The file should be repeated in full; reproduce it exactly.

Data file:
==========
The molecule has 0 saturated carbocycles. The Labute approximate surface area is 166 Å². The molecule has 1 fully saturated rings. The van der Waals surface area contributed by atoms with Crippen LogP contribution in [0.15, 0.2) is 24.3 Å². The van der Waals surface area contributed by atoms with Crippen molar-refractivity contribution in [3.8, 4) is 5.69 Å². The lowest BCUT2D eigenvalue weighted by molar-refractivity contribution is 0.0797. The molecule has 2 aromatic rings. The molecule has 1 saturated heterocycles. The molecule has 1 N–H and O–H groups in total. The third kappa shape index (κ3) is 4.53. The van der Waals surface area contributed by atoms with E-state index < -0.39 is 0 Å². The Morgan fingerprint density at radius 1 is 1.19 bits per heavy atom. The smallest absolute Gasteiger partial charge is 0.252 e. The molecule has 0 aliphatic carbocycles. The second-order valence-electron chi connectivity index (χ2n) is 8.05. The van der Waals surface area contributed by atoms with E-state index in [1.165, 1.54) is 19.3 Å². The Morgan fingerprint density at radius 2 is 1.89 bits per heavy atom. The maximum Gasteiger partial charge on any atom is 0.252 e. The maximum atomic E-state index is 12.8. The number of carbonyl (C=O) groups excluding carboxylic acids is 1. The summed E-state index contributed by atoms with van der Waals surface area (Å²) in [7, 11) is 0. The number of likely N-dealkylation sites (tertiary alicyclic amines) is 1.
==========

The molecule has 0 saturated carbocycles. The Labute approximate surface area is 166 Å². The molecule has 1 fully saturated rings. The van der Waals surface area contributed by atoms with Crippen LogP contribution in [0.15, 0.2) is 24.3 Å². The van der Waals surface area contributed by atoms with Crippen molar-refractivity contribution in [3.8, 4) is 5.69 Å². The lowest BCUT2D eigenvalue weighted by molar-refractivity contribution is 0.0797. The molecule has 2 aromatic rings. The molecule has 1 saturated heterocycles. The molecule has 1 N–H and O–H groups in total. The third kappa shape index (κ3) is 4.53. The van der Waals surface area contributed by atoms with E-state index < -0.39 is 0 Å². The Morgan fingerprint density at radius 1 is 1.19 bits per heavy atom. The smallest absolute Gasteiger partial charge is 0.252 e. The molecule has 0 aliphatic carbocycles. The second-order valence-electron chi connectivity index (χ2n) is 8.05. The van der Waals surface area contributed by atoms with E-state index in [1.165, 1.54) is 19.3 Å². The Morgan fingerprint density at radius 2 is 1.89 bits per heavy atom. The maximum Gasteiger partial charge on any atom is 0.252 e. The maximum atomic E-state index is 12.8. The number of carbonyl (C=O) groups excluding carboxylic acids is 1. The summed E-state index contributed by atoms with van der Waals surface area (Å²) in [7, 11) is 0. The number of likely N-dealkylation sites (tertiary alicyclic amines) is 1.